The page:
Coster-Waldau: It did. That bitterness and anger he feels at his core -- It's like, “I know I broke my vow, but this was a good thing. How could I not have done it?” He says to Brienne – “How is this not the right thing to do?” But as soon as Ned Stark passed judgment that was it. The whole world knew “Yeah, great that we got rid of that king, but it shouldn’t have happened that way. It should have been a more honorable way.”

In one of the first scenes in season one -- Ned Stark comes to King’s Landing and Jaime meets him in the throne room, and he tries to address what happened then. I think if there’s one guy Jaime was hoping to be able to find some sympathy or at least maybe gratitude from, it would be Ned Stark. As he says in that scene, “Listen, I was there when the King burned your brother and father alive. One could have thought the fact that I killed him would not be the worst thing in your mind.” But of course Ned Stark is the honorable man and he will have none of that.

THR: How did the bear scene work? Were you acting with the bear?

Coster-Waldau: We shot a lot of the scene in Belfast, but we didn’t have a bear there. In January we went to Los Angeles and we shot with Bart the Bear II, who I must say is the biggest diva I’ve ever met on any movie set. I’m not even making this up. It was amazing to shoot with a live bear. They would have this trailer Bart would be in. It would be driven all the way to the set into the bear pit. And then, for Bart to come out, everyone would have to cheer for him: “Yay!  Bart is the best! Come on Bart! Come on Bart! Your the best. You’re such a good boy.”

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THR: Was working with the bear frightening?

Coster-Waldau: It was a little frightening. He’s a big animal.  But it was quite amazing. In all seriousness, to see what the trainers could make the bear do, and when you see the scene, it was a huge experience for me. I was glad to be there and I was glad to applaud Bart. He earned it.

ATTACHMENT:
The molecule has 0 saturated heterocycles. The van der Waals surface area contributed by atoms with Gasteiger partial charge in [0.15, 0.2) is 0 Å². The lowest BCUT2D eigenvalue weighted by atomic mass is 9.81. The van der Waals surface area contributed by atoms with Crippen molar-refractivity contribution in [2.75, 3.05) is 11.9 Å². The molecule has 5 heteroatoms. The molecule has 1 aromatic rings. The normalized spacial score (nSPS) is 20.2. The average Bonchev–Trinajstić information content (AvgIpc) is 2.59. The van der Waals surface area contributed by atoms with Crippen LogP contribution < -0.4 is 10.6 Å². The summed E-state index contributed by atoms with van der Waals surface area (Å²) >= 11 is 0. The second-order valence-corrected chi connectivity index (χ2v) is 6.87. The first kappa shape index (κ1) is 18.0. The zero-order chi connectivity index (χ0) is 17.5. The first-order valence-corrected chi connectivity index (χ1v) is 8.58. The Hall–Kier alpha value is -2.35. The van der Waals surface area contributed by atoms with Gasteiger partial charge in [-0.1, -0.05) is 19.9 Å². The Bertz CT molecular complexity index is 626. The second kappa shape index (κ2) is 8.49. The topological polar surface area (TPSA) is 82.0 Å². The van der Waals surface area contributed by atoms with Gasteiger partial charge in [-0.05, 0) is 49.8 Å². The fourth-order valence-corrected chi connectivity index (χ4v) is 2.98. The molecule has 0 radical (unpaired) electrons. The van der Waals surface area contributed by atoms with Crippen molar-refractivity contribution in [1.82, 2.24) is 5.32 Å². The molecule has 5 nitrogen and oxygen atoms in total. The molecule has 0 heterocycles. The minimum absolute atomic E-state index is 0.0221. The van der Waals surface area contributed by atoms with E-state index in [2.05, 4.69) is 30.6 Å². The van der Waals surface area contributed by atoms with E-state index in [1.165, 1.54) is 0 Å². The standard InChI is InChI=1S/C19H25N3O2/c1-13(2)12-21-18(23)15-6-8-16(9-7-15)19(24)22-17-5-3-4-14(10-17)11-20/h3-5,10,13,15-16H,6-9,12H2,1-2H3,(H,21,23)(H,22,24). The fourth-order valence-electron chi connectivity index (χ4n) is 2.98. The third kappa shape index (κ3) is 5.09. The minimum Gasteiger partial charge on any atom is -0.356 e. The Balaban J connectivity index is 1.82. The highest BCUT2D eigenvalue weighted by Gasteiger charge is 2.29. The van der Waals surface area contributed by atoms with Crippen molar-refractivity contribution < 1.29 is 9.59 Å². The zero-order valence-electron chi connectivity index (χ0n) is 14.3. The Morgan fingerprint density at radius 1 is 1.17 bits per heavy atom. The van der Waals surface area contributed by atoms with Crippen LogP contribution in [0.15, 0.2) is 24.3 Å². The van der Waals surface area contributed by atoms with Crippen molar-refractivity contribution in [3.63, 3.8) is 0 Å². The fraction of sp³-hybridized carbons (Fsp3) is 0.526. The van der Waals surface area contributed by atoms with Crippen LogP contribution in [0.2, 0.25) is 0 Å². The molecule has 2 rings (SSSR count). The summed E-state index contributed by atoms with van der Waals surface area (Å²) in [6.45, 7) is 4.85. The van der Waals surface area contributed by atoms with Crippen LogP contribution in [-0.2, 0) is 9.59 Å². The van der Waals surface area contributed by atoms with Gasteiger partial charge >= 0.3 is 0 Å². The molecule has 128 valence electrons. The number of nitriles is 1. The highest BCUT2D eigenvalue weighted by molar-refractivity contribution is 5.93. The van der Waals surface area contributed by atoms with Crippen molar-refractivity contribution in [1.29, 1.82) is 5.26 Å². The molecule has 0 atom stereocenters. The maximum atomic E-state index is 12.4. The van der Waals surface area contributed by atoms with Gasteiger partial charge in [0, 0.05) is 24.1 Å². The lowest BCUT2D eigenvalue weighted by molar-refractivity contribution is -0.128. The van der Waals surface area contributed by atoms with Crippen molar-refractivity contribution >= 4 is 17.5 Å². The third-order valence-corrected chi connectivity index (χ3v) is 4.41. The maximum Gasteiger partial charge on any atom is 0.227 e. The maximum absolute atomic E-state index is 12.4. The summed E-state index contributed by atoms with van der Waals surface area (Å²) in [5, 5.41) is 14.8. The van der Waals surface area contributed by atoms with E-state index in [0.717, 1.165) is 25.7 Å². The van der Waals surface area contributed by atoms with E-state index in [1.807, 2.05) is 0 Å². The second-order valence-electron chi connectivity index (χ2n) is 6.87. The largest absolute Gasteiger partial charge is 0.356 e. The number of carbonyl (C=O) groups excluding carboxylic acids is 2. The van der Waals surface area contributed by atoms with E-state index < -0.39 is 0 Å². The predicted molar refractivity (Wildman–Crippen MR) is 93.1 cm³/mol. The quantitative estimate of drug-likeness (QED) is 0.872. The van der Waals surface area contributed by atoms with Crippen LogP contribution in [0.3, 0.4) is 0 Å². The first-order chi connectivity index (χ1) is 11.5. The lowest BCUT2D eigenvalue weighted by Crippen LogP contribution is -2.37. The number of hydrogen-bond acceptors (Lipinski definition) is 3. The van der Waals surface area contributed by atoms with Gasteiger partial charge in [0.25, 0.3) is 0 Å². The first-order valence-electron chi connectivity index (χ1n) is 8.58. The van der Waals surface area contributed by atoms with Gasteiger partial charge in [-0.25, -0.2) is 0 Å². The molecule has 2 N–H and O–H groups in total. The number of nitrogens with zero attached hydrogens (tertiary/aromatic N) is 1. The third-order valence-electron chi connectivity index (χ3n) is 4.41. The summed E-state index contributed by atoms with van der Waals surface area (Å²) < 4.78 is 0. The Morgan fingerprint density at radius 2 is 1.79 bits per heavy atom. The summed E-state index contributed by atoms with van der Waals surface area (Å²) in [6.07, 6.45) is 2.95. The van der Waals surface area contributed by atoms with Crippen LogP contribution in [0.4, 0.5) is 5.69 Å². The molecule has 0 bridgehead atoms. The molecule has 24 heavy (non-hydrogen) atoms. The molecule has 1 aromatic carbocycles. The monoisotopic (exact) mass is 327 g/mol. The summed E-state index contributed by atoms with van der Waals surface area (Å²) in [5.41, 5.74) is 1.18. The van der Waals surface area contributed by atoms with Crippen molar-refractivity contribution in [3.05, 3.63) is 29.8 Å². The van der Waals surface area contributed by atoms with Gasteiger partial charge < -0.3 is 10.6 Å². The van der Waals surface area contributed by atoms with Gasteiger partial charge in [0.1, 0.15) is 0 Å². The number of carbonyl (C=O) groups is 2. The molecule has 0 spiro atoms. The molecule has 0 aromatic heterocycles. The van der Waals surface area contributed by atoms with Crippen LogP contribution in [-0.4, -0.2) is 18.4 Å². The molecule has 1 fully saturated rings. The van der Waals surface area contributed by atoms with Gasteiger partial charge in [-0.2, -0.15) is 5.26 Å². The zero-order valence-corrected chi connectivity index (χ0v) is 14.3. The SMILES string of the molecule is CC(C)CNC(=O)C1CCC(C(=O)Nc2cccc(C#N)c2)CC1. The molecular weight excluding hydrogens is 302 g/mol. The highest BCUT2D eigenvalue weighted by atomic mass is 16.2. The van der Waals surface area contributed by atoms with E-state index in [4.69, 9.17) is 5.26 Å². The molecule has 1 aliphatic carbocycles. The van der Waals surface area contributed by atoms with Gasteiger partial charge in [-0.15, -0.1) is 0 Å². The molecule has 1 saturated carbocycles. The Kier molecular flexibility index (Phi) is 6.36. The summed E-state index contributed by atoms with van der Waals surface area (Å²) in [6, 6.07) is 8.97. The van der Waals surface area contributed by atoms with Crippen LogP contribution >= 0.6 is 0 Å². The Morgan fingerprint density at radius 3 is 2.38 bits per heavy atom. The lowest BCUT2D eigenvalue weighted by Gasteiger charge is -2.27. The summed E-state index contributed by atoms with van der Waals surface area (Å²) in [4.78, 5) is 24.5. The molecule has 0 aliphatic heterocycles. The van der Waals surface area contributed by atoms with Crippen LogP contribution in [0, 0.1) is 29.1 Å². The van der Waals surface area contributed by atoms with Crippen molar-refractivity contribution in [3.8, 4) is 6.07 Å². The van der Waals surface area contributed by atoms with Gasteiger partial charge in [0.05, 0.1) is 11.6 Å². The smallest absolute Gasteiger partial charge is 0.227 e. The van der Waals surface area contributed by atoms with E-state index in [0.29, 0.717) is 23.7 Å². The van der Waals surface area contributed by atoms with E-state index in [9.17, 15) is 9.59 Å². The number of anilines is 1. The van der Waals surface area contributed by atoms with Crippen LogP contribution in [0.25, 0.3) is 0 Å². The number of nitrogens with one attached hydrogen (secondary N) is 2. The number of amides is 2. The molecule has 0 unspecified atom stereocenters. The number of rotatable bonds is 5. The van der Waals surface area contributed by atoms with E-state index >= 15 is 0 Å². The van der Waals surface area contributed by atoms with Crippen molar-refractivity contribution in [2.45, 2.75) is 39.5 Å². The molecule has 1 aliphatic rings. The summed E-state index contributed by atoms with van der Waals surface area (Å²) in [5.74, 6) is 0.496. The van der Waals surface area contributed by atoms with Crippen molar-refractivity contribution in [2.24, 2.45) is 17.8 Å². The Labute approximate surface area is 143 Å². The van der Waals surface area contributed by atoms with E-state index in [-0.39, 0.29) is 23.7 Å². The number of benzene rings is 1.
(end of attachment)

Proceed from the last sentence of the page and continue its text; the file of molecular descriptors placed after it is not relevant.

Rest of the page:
THR: Just double checking, but is relationship with Brienne is purely platonic?

Coster-Waldau: They have a connection on a very deep level. I don’t think it is romantic. I don’t know what happens in the future, but I think for him it’s still a mystery to him. I don’t think he really understands why she’s so important to him. I don’t think he’s bonded with anyone like he has with her. It’s not about anything sexual -- it’s a kindred spirit I guess. I’m very curious to see what happens with these two later on.

THR: So it’s not just a matter of a Lannister pays his debts?

Coster-Waldau: No, because he did that already. He saved her from the rape. I don't think there was a debt there. He left her with Roose Bolton, they say goodbye and there is the subtext in the way that we played it that we know this could very much end in tears for her. We don’t know. Who knows. It’s not his responsibility, but he promises he will take care of the vow [to Catelyn Stark]. And yet, he can’t just leave her. And I’m sure he doesn’t understand why.

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THR: In season one you fought Eddard Stark and in this season you fought Brienne. Who is the better swordsman?

Coster-Waldau: Brienne.

THR: She defeated Jaime even though he was weakened from imprisonment -- is she actually better than Jaime?

Coster-Waldau: He was tired. You should not get me and Gwen in the same room and ask us that. (Laughs.) But now -- thank God she’s not here -- I can say that yeah, even though he was tired and worn out, she was very, very good. I think if he hadn’t been tied up, it would have been more of an equal fight. But she did whoop his ass, there’s no question about it.

Game of Thrones season three concludes Sunday at 9 p.m. on HBO.